Launching to the Moon, Mars, and Beyond

The AAE Fall 2006 Colloquium Series

Presented by Daniel L. Dumbacher, Deputy Director, NASA Exploration Launch Projects Office Marshall Space Flight Center

While growing up in Indianapolis, NASA senior engineer Dan Dumbacher never missed a chance to watch a space launch on television. Today, he is doing more than just watching spacecraft lift off -- he's helping build the next generation of launch vehicles. These vehicles will play an integral part in NASA's Vision for Space Exploration, returning humans to the moon and traveling to Mars and beyond. Recently, Dumbacher shared NASA's exploration goals and benefits, and talked about development of the next-generation space launch vehicles during the AAE Fall 2006 Colloquium Series held on December 7, 2006.

Dumbacher is deputy director of the Exploration Launch Office at NASA's Marshall Space Flight Center in Huntsville, AL. Named to the position in September 2005, Mr. Dumbacher is responsible for assisting the director in the overall project management of NASA’s new Crew Launch Vehicle, which will transport the Crew Exploration Vehicle into space and deliver uncrewed cargo payloads to space – key to the Vision for Space Exploration. The office is responsible for the overall integration of the launch vehicle system, and development of a first stage derived from the current space shuttle booster and motor elements and a new upper stage powered by a J-2X main engine.

The U.S. Vision for Space Exploration, announced in 2004, calls on NASA to finish constructing the International Space Station, retire the Space Shuttle, and build the new spacecraft needed to return to the Moon and go on the Mars. In order to reach the Moon and Mars within the planned timeline and also within the allowable budget, NASA is building upon the best of proven space transportation systems. Journeys to the Moon and Mars will require a variety of vehicles, including the Ares I Crew Launch Vehicle, the Ares V Cargo Launch Vehicle, the Orion Crew Exploration Vehicle, and the Lunar Surface Access Module.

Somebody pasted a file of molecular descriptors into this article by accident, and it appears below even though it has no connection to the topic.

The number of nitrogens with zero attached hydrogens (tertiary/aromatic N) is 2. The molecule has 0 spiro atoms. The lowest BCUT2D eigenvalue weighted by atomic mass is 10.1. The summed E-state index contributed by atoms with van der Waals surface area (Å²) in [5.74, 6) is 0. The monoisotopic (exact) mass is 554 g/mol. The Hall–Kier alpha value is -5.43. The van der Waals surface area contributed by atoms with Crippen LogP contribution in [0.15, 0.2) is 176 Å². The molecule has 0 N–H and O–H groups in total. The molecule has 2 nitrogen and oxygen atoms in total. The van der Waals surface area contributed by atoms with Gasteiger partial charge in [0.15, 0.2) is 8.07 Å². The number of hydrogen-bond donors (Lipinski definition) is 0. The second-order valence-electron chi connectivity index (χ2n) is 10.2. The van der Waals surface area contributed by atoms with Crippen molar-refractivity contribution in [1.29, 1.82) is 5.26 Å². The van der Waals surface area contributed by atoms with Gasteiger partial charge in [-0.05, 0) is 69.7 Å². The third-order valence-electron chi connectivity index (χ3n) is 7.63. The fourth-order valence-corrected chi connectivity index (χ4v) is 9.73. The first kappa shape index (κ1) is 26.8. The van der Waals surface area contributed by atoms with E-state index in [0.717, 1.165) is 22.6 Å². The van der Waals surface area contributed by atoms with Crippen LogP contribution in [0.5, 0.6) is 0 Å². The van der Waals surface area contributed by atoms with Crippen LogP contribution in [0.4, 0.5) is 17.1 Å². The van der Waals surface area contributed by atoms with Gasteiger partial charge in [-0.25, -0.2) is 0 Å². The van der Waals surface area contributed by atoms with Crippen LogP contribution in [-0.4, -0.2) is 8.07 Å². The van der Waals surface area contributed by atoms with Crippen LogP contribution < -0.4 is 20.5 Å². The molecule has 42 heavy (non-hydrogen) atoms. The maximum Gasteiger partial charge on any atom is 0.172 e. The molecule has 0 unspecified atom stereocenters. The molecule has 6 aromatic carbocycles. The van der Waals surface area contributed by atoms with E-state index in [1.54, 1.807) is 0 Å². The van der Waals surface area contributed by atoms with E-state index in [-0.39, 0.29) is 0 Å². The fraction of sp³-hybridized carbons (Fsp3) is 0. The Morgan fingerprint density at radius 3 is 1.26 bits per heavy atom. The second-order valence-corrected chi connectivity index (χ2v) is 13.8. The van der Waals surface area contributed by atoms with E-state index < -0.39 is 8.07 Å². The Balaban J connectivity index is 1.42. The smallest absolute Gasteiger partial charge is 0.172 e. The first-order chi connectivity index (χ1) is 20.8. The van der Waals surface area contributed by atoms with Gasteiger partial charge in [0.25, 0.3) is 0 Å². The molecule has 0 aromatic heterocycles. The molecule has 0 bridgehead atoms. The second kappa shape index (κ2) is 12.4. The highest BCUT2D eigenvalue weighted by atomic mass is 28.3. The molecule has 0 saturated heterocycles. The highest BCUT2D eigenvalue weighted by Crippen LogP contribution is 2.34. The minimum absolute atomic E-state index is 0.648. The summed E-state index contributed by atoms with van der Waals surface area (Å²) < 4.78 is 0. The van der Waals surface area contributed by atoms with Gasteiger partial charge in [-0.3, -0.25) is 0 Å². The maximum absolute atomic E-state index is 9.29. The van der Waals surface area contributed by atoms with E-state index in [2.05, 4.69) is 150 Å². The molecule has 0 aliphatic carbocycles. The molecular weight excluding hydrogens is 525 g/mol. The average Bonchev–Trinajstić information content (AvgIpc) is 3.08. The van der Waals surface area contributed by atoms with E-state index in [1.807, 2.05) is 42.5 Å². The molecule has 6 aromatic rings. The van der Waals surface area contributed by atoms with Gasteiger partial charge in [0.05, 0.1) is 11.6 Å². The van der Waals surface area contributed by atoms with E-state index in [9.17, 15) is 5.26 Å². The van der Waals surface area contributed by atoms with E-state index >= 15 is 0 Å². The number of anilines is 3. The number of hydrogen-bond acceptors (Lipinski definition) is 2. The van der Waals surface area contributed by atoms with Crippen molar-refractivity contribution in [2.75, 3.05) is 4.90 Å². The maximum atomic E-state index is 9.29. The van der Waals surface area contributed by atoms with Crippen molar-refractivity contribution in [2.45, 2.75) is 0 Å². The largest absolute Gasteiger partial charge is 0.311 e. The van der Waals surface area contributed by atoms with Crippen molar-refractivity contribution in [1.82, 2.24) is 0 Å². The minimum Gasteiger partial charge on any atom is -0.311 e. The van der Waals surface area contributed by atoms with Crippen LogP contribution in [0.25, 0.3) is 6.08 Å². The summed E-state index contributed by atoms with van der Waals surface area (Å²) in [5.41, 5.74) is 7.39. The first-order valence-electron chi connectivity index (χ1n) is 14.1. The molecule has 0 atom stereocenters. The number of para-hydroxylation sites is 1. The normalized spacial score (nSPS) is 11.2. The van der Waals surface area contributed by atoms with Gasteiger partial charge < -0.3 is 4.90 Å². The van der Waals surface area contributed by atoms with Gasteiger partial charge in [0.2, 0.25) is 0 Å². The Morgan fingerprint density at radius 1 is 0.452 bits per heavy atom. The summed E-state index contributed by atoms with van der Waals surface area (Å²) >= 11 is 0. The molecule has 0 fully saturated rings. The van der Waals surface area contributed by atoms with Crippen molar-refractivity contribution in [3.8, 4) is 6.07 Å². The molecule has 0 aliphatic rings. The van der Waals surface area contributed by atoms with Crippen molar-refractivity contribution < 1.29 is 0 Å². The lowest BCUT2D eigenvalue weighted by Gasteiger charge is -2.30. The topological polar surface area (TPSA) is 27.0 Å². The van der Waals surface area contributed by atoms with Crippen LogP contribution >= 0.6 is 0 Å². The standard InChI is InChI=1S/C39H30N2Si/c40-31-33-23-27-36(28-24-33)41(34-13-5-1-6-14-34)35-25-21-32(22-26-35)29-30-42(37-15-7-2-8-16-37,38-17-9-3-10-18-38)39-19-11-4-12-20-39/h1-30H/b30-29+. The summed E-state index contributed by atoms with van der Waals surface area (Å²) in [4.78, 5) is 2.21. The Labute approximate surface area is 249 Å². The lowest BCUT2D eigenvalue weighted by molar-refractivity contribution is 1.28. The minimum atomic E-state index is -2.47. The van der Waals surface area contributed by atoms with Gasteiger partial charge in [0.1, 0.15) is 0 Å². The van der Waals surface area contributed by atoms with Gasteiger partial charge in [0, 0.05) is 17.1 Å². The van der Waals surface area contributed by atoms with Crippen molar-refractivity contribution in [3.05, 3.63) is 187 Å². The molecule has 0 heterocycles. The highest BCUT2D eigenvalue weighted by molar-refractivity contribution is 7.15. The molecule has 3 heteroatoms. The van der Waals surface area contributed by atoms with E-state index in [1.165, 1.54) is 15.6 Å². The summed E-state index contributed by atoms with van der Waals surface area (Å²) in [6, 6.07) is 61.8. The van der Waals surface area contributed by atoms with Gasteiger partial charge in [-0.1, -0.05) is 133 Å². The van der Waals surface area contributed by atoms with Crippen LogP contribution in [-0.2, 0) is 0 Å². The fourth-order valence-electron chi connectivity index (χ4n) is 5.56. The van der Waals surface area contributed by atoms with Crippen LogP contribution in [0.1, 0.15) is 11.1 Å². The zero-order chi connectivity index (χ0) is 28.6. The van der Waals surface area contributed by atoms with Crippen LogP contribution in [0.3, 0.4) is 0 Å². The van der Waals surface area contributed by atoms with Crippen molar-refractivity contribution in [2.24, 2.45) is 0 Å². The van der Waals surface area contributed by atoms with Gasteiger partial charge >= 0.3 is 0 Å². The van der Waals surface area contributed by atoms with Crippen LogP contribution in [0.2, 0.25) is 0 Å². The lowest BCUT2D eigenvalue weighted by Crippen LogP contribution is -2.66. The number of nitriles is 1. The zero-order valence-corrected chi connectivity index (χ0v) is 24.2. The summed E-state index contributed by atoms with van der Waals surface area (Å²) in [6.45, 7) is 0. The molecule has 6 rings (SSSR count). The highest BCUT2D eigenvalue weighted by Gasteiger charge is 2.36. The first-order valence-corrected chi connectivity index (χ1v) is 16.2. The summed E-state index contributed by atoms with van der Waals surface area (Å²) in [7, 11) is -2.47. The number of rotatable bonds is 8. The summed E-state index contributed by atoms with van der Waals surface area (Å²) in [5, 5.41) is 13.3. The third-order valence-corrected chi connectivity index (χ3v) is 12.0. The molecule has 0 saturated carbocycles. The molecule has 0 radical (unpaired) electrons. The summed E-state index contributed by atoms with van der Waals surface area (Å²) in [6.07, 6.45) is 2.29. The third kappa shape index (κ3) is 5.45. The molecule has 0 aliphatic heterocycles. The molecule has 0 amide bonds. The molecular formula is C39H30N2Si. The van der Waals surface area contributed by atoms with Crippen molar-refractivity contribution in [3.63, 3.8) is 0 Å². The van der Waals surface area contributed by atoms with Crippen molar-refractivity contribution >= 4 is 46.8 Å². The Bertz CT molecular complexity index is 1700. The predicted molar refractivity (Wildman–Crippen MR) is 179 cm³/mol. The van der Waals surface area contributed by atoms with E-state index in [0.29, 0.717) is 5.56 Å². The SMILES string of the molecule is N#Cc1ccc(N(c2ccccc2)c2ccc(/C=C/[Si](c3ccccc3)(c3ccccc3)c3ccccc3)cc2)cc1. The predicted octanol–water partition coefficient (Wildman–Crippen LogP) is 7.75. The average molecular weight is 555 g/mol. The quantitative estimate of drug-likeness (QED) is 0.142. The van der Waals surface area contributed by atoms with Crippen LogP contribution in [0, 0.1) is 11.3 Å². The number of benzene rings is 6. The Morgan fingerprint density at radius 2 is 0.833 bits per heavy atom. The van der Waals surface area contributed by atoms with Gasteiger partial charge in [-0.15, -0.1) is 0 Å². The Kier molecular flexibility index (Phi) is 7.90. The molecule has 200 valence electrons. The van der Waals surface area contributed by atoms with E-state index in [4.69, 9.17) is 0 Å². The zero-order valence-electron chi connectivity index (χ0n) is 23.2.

What America learns in reaching for the Moon will teach astronauts how to prepare for the first human footprints on Mars. While robotic science may reveal information about the nature of hydrogen on the Moon, it will most likely take a human with a rock hammer to find the real truth about the presence of water, a precious natural resource that opens many possibilities for explorers.

Mr. Dumbacher has authored several papers on liquid propulsion technologies and space transportation systems development. He graduated in 1981 with a BSME from Purdue University. In 1984, he received his master’s degree in administrative science from the University of Alabama in Huntsville.